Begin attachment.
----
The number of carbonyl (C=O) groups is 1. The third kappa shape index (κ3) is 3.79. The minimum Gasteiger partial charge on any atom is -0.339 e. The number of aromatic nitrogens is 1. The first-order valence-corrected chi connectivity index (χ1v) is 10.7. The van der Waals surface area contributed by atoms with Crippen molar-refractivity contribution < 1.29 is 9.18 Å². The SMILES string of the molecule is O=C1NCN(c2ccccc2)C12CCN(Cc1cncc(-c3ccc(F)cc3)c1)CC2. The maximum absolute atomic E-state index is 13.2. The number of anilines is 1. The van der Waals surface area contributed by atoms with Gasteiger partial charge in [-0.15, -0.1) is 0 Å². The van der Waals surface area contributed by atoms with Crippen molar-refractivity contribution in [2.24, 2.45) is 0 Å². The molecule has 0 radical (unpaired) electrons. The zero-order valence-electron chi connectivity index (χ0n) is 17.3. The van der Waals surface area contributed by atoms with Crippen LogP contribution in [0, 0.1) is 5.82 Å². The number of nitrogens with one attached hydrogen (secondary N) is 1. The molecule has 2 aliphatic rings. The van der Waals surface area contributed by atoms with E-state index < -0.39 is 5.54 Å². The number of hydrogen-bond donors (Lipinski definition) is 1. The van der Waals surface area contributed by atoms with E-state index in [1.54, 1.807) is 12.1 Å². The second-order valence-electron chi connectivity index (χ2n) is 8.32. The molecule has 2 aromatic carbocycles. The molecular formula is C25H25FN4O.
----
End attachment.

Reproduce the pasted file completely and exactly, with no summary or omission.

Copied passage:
The number of carbonyl (C=O) groups is 1. The third kappa shape index (κ3) is 3.79. The minimum Gasteiger partial charge on any atom is -0.339 e. The number of aromatic nitrogens is 1. The first-order valence-corrected chi connectivity index (χ1v) is 10.7. The van der Waals surface area contributed by atoms with Crippen molar-refractivity contribution < 1.29 is 9.18 Å². The SMILES string of the molecule is O=C1NCN(c2ccccc2)C12CCN(Cc1cncc(-c3ccc(F)cc3)c1)CC2. The maximum absolute atomic E-state index is 13.2. The number of anilines is 1. The van der Waals surface area contributed by atoms with Gasteiger partial charge in [-0.15, -0.1) is 0 Å². The van der Waals surface area contributed by atoms with Crippen molar-refractivity contribution in [2.24, 2.45) is 0 Å². The molecule has 0 radical (unpaired) electrons. The zero-order valence-electron chi connectivity index (χ0n) is 17.3. The van der Waals surface area contributed by atoms with Crippen LogP contribution in [0, 0.1) is 5.82 Å². The number of nitrogens with one attached hydrogen (secondary N) is 1. The molecule has 2 aliphatic rings. The van der Waals surface area contributed by atoms with E-state index < -0.39 is 5.54 Å². The number of hydrogen-bond donors (Lipinski definition) is 1. The van der Waals surface area contributed by atoms with E-state index in [1.54, 1.807) is 12.1 Å². The second-order valence-electron chi connectivity index (χ2n) is 8.32. The molecule has 2 aromatic carbocycles. The molecular formula is C25H25FN4O.